Biggles through time

Disclaimer: this has nothing to do with the abysmal film to hold the Biggles name!

I love old books but scared to read them for fear of damaging them. Having come into possession of several box’s filled with the books I have started to read through them and have to say that even though I am a fan of Sci-Fi and fantasy, I am now a fan of the books. My own work is set in the alternative victorian timeline but to sit a read books set during world war one is refreshing.

I would just like to thank all those people who have sat down, read the books and written out the reading order lists.

Thanks guys.

Book 1 Æther Shadow officially underway.

The original draft of Book 1 Æther Shadow weighed in at only 40K words. Today I reached the 17K mark of which only 4K is edited from the old version. The new version has a deeper story and now includes the protagonist side of the story that was absent from the first version. The self imposed deadline is getting worryingly close and I still have a long way to go, but this is a good start.

See you in port next time Airship Captains.

After the battle.

This was spawned by a comment about feeling the story that your writing and I got the vision of a warrior freshly returned from a battle.

The cold metal calmed her racing mind as she ran her hand along the freshly cleaned and sharpened blade. Not one spot of blood stained the swords mirror like surface and not a single nick marred its smooth razor thin cutting edge. Running her bare hand along its surface again to check for any slight imperfections, she placed the long heavy antique sword down slowly and reverently onto the smooth blue silk cloth that had been draped over the cold marble plinth, knelt down on the cold stone floor of the family’s mausoleum and gave thanks to her father’s spirit for allowing her to take his place in the latest of the king’s battles. One her prayers and been offered to her fallen family and to her gods for helping to keep her alive, she stood up, opened her eyes and took in a deep breath of the chilled air and left for her chambers to remove the blood stained armour that she still wore.

The idea is that the Knight ( I chose a woman to do away with the stereo typical male model) had just come home from a fight beside her king haven taken the place of her father using an old family sword used but many generations. Duty and honour is more important to her then her own health and I wanted to show that the sword had priority over everything in her life.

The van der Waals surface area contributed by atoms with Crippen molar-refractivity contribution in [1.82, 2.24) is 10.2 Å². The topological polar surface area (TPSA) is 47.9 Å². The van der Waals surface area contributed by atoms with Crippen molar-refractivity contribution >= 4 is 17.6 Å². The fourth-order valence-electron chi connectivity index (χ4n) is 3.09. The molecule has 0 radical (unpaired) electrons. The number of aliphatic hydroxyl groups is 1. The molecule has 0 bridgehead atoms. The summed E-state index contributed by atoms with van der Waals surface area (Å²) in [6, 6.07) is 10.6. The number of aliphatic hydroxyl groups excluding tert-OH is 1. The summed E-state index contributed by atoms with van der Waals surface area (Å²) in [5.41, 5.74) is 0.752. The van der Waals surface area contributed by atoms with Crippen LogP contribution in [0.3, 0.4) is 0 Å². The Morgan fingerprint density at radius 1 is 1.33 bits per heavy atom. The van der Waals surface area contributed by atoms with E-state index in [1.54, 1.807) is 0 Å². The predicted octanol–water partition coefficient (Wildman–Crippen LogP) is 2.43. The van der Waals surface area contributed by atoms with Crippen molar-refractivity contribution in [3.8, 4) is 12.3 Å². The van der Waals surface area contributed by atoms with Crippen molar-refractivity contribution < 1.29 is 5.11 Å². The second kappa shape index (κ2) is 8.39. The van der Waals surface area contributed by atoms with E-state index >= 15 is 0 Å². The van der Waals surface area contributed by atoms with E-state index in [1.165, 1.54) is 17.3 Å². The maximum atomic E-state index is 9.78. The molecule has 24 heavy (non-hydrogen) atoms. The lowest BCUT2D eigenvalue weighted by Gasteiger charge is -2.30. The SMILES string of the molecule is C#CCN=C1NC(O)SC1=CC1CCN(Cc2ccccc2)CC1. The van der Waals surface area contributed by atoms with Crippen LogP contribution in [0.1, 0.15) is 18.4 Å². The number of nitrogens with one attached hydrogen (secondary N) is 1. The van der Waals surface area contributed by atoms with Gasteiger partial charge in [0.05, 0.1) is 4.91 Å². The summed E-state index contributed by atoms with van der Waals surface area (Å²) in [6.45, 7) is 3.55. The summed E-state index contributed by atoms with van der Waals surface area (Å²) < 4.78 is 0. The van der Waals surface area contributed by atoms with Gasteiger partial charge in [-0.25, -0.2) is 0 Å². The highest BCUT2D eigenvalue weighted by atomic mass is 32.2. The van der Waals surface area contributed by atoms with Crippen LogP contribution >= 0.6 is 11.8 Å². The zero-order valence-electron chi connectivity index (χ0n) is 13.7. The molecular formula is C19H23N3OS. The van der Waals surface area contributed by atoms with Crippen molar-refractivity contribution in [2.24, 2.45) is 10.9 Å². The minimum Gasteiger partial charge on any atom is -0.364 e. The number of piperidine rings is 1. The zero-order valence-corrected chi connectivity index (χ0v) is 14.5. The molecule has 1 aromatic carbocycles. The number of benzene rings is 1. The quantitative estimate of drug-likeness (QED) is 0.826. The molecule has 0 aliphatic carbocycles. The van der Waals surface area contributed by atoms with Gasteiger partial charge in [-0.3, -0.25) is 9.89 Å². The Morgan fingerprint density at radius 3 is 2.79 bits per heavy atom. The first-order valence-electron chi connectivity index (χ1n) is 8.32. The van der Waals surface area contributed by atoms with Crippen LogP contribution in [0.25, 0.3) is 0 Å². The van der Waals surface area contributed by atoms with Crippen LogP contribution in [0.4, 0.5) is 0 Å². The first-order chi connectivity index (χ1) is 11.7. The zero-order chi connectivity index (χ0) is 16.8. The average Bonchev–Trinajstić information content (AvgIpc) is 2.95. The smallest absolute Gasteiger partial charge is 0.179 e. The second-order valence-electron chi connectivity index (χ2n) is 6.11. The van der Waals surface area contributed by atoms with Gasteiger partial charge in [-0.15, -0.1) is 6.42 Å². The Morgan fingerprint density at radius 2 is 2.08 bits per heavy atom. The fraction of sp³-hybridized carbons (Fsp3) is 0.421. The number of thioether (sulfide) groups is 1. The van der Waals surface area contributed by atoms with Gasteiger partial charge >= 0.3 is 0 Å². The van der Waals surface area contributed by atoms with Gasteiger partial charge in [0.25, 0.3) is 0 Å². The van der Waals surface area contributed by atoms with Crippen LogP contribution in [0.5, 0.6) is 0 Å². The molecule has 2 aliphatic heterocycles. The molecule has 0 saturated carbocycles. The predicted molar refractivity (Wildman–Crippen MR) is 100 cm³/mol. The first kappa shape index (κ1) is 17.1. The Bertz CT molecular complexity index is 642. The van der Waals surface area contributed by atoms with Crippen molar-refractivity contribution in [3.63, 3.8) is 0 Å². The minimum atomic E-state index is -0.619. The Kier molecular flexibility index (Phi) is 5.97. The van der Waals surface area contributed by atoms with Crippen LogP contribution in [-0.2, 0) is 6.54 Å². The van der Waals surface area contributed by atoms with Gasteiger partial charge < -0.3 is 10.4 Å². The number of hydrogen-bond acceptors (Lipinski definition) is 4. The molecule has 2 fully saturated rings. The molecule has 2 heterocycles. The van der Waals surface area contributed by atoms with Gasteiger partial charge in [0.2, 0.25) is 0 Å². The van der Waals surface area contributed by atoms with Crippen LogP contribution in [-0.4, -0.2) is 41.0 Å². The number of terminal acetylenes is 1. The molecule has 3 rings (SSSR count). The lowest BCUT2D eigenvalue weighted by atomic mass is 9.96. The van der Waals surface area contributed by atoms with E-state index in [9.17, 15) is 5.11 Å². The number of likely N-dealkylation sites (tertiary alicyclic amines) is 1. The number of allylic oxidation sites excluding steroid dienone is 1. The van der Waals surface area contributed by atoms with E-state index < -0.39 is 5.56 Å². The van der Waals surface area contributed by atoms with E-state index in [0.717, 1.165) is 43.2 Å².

Will that have a place in my books, maybe. If I can finish the first trilogy in my Steampunk/Victorian fantasy, I have a pure fantasy novel series I want to start on.

A poem about the English Language

Some words have different meanings,
and yet they’re spelt the same.
A cricket is an insect,
to play it — it’s a game.

On every hand, in every land,
it’s thoroughly agreed,
the English language to explain
is very hard indeed.

Some people say that you’re a dear,
yet dear is far from cheap.
A jumper is a thing you wear,
yet a jumper has to leap.

It’s very clear, it’s very queer,
and pray who is to blame
for different meanings to some words,
pronounced and spelt, the same?

A little journey is a trip,
a trip is when you fall.
It doesn’t mean you have to dance
whene’er you hold a ball.

Now here’s a thing that puzzles me:
musicians of good taste
will very often form a band —
I’ve one around my waist!

You spin a top, go for a spin,
or spin a yarn may be —
yet every spin’s a different spin,
as you can plainly see.

Now here’s a most peculiar thing —
’twas told me as a joke —
a dumb man wouldn’t speak a word,
yet seized a wheel and spoke.

A door may often be ajar,
but give the door a slam,
and then your nerves receive a jar —
and then there’s jars of jam.

You’ve heard, of course, of traffic jams,
and jams you give your thumbs.
And adders, too, one is a snake,
the other adds up sums.

A policeman is a copper,
it’s a nickname (impolite!)
yet a copper in the kitchen
is an article you light.

On every hand, in every land,
it’s thoroughly agreed —
the English language to explain
is very hard indeed!

Written by Harry Hemsley